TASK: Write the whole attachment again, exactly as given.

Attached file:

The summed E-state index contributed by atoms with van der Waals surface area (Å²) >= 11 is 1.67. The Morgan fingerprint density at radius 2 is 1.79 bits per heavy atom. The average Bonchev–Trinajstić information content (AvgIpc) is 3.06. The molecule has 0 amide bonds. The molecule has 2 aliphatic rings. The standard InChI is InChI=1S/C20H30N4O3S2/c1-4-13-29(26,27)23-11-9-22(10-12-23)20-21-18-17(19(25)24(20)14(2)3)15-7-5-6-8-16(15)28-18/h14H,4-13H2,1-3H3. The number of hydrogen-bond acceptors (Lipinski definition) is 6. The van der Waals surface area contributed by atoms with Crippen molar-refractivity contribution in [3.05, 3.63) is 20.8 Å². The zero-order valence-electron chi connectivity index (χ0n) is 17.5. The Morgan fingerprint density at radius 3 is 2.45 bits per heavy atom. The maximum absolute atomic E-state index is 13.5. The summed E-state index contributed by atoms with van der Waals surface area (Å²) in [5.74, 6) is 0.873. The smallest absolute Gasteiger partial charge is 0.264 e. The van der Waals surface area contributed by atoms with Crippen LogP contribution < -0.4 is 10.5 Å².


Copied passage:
The summed E-state index contributed by atoms with van der Waals surface area (Å²) >= 11 is 1.67. The Morgan fingerprint density at radius 2 is 1.79 bits per heavy atom. The average Bonchev–Trinajstić information content (AvgIpc) is 3.06. The molecule has 0 amide bonds. The molecule has 2 aliphatic rings. The standard InChI is InChI=1S/C20H30N4O3S2/c1-4-13-29(26,27)23-11-9-22(10-12-23)20-21-18-17(19(25)24(20)14(2)3)15-7-5-6-8-16(15)28-18/h14H,4-13H2,1-3H3. The number of hydrogen-bond acceptors (Lipinski definition) is 6. The van der Waals surface area contributed by atoms with Crippen molar-refractivity contribution in [3.05, 3.63) is 20.8 Å². The zero-order valence-electron chi connectivity index (χ0n) is 17.5. The Morgan fingerprint density at radius 3 is 2.45 bits per heavy atom. The maximum absolute atomic E-state index is 13.5. The summed E-state index contributed by atoms with van der Waals surface area (Å²) in [5.74, 6) is 0.873. The smallest absolute Gasteiger partial charge is 0.264 e. The van der Waals surface area contributed by atoms with Crippen LogP contribution < -0.4 is 10.5 Å².